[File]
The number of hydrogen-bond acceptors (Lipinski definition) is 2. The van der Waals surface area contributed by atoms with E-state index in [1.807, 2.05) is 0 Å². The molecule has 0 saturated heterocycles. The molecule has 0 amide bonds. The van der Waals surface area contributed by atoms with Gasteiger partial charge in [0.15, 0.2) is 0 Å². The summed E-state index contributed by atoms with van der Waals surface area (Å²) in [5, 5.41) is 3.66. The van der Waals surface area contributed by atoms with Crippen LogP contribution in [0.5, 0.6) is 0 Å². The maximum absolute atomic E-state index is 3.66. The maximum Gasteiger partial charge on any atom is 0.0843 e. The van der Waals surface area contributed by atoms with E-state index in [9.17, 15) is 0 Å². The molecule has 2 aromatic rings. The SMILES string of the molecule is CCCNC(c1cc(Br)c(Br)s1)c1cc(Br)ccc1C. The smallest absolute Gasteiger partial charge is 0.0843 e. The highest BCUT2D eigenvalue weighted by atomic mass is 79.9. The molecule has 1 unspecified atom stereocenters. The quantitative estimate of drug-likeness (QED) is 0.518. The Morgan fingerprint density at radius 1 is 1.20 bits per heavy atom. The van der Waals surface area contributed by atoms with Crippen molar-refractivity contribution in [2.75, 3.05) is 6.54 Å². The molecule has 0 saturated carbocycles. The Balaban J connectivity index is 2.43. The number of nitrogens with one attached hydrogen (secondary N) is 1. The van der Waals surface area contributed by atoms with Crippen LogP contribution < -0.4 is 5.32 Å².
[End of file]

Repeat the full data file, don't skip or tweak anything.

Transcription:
The number of hydrogen-bond acceptors (Lipinski definition) is 2. The van der Waals surface area contributed by atoms with E-state index in [1.807, 2.05) is 0 Å². The molecule has 0 saturated heterocycles. The molecule has 0 amide bonds. The van der Waals surface area contributed by atoms with Gasteiger partial charge in [0.15, 0.2) is 0 Å². The summed E-state index contributed by atoms with van der Waals surface area (Å²) in [5, 5.41) is 3.66. The van der Waals surface area contributed by atoms with Crippen LogP contribution in [0.5, 0.6) is 0 Å². The maximum absolute atomic E-state index is 3.66. The maximum Gasteiger partial charge on any atom is 0.0843 e. The van der Waals surface area contributed by atoms with E-state index in [9.17, 15) is 0 Å². The molecule has 2 aromatic rings. The SMILES string of the molecule is CCCNC(c1cc(Br)c(Br)s1)c1cc(Br)ccc1C. The smallest absolute Gasteiger partial charge is 0.0843 e. The highest BCUT2D eigenvalue weighted by atomic mass is 79.9. The molecule has 1 unspecified atom stereocenters. The quantitative estimate of drug-likeness (QED) is 0.518. The Morgan fingerprint density at radius 1 is 1.20 bits per heavy atom. The van der Waals surface area contributed by atoms with Crippen molar-refractivity contribution in [2.75, 3.05) is 6.54 Å². The molecule has 0 saturated carbocycles. The Balaban J connectivity index is 2.43. The number of nitrogens with one attached hydrogen (secondary N) is 1. The van der Waals surface area contributed by atoms with Crippen LogP contribution < -0.4 is 5.32 Å².